As long as the topic is Black Walnuts I hope Simon doesn't mind if I request to broaden the question a bit. I've got a 5 gal bucket of black walnuts I've been collecting all summer with the intention to process them in the fall and I recently noticed that most have turned black or are growing some sort of mold. Are they done from a human consumption perspective or is the nut still good once I get crack it open?
When the hull goes yellow/black, the taste of the nutmeat gets stronger. Some say this is bad, others like them with strong taste. I would guess that for baking or on salads, the taste would be fine, but for fresh eating, perhaps a bit strong.
My methods for processing black walnuts are:
Hulling: lay out one walnut deep on a hard surface (concrete pad, for instance), stomp on them with rubber boots, pick out nuts with hands (2-3 pairs of rubber/latex gloves). I have found there is no need to wash, but some say to wash the nuts in a basin, and do a dip in a chlorine solution. This might be required in some regions if you are selling them. I tend to think they are extra work at a time of year when wet fingers get very cold. And the chlorine doesn't seem useful to me, since when the nuts are dry, pathogens can't really be living on them (and I dislike using synthetic chemicals, especially needlessly).
Drying: Hanging in mesh bags. This is the easiest for me, but I could see getting better results by laying them out one walnut deep in cardboard or mesh boxes. When I do this, the squirrels take them immediately.
Cracking: My best method for cracking by hand (so far) is using a 3lb sledge hammer. Lay the walnuts one level deep on top of fabric that can take some impact (ie. clean denim or heavy canvas), and beneath that, a concrete pad or similar. Whack the nuts for a while with the hammer until most of them are split. Some rogues will fly everywhere (I actually where safety googles), but less than you might think. There may be some walnut shells under my laundry machine.
Sorting: Gather them up into a vessel, and bring them somewhere to sort. I do this in front of a movie when I'm too tired to do anything else. Take out all the half pieces - these can go into the next cracking cycle - they are typically too hard to get the nutmeat out of. Once these are out of the way, have two secondary bowls going. One for nut and one for shell. Take out all the big pieces of nut, then get into picking smaller ones. It's important to stop before you are going for really fiddly ones if you are trying to increase the speed of this operation. Once you are down to nut fragments and shells that are too small to separate, give up, and give the rest to chickens. They can sort through the shells for the rest of the nut meats. (Note, I had a friend test this with success, but I suppose there is a small chance that eating a shard of nut shell would harm a chicken. I would expect it to just get added to their gizzard gravel, as opposed to actually hurting them. I would also expect that chickens would be highly skilled in not ingesting a piece of nutshell.)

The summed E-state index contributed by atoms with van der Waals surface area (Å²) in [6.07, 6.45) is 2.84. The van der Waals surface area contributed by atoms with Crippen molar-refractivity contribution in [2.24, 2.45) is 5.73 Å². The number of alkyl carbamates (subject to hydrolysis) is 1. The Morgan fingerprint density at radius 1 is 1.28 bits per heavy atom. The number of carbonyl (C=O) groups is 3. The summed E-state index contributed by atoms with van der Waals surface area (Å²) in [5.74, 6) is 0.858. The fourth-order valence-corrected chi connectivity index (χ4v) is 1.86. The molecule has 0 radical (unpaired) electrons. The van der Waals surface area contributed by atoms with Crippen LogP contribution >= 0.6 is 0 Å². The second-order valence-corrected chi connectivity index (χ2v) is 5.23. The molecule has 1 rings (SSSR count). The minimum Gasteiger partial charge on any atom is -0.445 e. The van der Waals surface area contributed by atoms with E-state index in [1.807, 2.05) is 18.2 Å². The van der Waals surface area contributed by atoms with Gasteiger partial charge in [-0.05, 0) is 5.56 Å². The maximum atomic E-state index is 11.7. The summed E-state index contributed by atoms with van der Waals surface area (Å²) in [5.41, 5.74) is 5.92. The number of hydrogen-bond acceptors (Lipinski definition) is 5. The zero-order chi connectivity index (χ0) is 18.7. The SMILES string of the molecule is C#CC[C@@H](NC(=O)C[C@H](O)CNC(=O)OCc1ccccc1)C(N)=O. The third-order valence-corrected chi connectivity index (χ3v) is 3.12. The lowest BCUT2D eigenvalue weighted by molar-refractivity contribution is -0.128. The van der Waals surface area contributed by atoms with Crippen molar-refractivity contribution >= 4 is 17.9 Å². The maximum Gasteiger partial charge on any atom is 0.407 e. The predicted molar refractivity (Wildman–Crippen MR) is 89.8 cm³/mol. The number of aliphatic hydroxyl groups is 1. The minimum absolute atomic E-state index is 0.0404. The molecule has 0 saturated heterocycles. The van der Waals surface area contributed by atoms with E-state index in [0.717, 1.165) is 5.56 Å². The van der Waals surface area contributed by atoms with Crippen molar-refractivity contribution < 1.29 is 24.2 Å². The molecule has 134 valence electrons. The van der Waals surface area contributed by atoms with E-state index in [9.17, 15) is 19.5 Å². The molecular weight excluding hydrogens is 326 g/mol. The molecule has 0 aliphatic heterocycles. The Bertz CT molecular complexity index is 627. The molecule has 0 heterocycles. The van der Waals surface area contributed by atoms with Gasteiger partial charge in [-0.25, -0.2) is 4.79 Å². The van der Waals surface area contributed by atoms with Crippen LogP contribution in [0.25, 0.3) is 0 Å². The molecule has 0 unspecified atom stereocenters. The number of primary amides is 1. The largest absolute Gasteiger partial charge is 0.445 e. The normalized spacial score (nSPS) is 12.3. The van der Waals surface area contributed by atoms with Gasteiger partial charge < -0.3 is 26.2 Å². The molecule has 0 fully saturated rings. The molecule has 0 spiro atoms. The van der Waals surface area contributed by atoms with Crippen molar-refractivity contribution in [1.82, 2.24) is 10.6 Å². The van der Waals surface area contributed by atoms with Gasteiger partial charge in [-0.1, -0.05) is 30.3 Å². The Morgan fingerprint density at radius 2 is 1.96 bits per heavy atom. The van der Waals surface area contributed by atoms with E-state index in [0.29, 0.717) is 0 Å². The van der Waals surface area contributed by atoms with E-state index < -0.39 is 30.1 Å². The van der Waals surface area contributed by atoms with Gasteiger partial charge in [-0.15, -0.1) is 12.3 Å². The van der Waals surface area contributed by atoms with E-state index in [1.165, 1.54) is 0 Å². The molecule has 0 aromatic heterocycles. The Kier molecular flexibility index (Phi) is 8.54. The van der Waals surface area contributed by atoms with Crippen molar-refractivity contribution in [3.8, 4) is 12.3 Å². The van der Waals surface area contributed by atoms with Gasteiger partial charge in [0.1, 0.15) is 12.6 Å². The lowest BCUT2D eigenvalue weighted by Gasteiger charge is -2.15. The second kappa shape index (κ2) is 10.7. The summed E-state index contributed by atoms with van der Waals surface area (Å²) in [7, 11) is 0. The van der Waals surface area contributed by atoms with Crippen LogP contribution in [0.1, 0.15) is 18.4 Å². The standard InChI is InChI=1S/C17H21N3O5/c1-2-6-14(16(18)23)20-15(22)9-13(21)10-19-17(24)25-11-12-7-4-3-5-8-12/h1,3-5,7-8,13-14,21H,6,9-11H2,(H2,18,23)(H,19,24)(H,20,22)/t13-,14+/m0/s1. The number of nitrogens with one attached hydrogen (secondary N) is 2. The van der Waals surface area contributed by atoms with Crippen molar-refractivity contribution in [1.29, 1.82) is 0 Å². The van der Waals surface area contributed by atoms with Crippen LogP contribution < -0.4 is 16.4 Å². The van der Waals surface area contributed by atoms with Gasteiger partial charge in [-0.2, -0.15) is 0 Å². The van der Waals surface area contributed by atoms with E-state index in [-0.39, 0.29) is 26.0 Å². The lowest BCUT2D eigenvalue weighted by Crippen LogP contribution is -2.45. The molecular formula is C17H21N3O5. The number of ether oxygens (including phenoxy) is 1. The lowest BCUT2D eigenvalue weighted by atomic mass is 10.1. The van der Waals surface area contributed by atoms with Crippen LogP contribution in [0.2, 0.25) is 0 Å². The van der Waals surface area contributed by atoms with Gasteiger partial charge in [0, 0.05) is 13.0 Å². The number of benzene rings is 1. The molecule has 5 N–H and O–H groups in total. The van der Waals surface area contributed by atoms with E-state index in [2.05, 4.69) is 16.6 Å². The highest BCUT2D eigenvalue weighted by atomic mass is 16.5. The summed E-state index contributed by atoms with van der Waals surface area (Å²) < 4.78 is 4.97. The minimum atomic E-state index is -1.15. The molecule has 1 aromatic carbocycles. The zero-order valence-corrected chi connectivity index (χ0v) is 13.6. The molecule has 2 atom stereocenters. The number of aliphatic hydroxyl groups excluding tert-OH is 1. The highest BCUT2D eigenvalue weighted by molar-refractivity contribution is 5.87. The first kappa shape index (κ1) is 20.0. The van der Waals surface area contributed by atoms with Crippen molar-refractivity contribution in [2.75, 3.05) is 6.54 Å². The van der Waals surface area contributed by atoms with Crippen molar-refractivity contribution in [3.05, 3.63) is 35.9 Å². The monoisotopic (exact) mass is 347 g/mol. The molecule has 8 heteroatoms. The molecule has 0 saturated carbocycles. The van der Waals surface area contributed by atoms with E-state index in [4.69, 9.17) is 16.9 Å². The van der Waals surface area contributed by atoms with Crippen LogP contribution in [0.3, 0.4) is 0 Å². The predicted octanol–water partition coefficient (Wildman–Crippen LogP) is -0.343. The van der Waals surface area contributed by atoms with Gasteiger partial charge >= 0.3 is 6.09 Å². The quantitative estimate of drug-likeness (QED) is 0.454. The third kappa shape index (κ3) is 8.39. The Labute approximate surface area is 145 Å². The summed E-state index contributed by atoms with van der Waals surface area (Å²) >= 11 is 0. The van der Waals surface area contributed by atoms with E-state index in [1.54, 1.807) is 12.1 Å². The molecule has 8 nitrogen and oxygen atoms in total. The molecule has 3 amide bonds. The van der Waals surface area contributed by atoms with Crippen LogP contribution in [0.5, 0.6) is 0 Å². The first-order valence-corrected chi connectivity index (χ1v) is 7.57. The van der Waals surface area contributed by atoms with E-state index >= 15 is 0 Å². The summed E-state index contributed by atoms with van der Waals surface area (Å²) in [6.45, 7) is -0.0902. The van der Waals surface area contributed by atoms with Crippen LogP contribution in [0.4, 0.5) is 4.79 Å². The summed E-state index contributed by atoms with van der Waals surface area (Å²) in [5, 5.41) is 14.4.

Caveats: After a few rounds of testing this, I get about 1 ounce of nuts per hour of sorting. This is not very good, but blows other hand methods I've tried out of the water. There is also space for speed improvement based on practice in sorting, and knowing when to stop trying to get small pieces of nut meat out of the mess in the bottom of the bowl. Other methods that work include vice grips and grinding a pair of pliers into two sharp heads (think of it as a parrot beak that actually cuts the shells). I tried both these, and found them very slow, and sometimes leading to badly banged (even bloody) knuckles. Vice grips is second place as a method for me, and I think pretty similar to those one nut cracking machines for speed. The method above is a variation on the old hammer on an anvil, but scaled up to try and get a faster speed.
Oh - and for mold etc. I wouldn't worry too much about that. I had all kinds of mold, and larva crawling all through the hull goo last year as they went black. This had no effect on the nuts, since the larva can't get into them. They disappeared after the first stage of drying (hanging in my barn where some dripping was okay). By the time I brought them into my cellar for longer storage, they were dry enough that all the larva had gone.
Processing in bulk when you have enough is better than trying to hull them when young anyway - they are really hard at first.
Something else that you should note: sometimes the nuts that fall off the tree early are extra small, or not ripe. The tree may be aborting nuts that are not worth shelling.
I think Rob has done a fine job outlining the process. Some say that not cleaning the nuts (the husk, and black residue) can sour the nuts as it does leach through the shell. I've found that something this is true, sometimes not so much.
My favorite method to remove husks is to lay nuts on the driveway and then drive over them, as we go to and from our daily routes. I then soak them in a bucket of mild chlorine solution and then scrub them a bit - that is, if I intend to store them for eating. I dry them hanging in mesh bags like Rob.
A good nut cracker uses leverage well to help crack the nut. Forget a hammer, unless you main objective is to release stress and tension.